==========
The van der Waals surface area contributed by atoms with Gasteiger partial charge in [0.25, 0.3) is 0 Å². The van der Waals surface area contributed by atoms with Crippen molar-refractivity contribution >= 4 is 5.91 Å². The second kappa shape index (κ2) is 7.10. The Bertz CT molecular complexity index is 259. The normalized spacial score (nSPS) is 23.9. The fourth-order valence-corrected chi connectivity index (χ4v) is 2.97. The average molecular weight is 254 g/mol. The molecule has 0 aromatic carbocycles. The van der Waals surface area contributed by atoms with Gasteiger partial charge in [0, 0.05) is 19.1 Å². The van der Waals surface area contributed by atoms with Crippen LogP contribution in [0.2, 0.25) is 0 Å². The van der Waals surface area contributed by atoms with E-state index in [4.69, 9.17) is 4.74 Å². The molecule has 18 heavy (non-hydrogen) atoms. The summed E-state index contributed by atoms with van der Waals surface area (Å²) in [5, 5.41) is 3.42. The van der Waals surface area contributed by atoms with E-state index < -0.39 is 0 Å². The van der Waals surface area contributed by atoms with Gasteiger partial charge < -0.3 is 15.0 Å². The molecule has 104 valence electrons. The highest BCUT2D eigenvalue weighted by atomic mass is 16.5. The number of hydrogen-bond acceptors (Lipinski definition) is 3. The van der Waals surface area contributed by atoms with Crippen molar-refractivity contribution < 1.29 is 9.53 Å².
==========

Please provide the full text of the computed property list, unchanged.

The van der Waals surface area contributed by atoms with Gasteiger partial charge in [0.25, 0.3) is 0 Å². The van der Waals surface area contributed by atoms with Crippen molar-refractivity contribution >= 4 is 5.91 Å². The second kappa shape index (κ2) is 7.10. The Bertz CT molecular complexity index is 259. The normalized spacial score (nSPS) is 23.9. The fourth-order valence-corrected chi connectivity index (χ4v) is 2.97. The average molecular weight is 254 g/mol. The molecule has 0 aromatic carbocycles. The van der Waals surface area contributed by atoms with Gasteiger partial charge in [0, 0.05) is 19.1 Å². The van der Waals surface area contributed by atoms with Crippen LogP contribution in [0.2, 0.25) is 0 Å². The van der Waals surface area contributed by atoms with E-state index in [4.69, 9.17) is 4.74 Å². The molecule has 18 heavy (non-hydrogen) atoms. The summed E-state index contributed by atoms with van der Waals surface area (Å²) in [5, 5.41) is 3.42. The van der Waals surface area contributed by atoms with E-state index < -0.39 is 0 Å². The van der Waals surface area contributed by atoms with Gasteiger partial charge < -0.3 is 15.0 Å². The molecule has 104 valence electrons. The highest BCUT2D eigenvalue weighted by atomic mass is 16.5. The number of hydrogen-bond acceptors (Lipinski definition) is 3. The van der Waals surface area contributed by atoms with Crippen molar-refractivity contribution < 1.29 is 9.53 Å².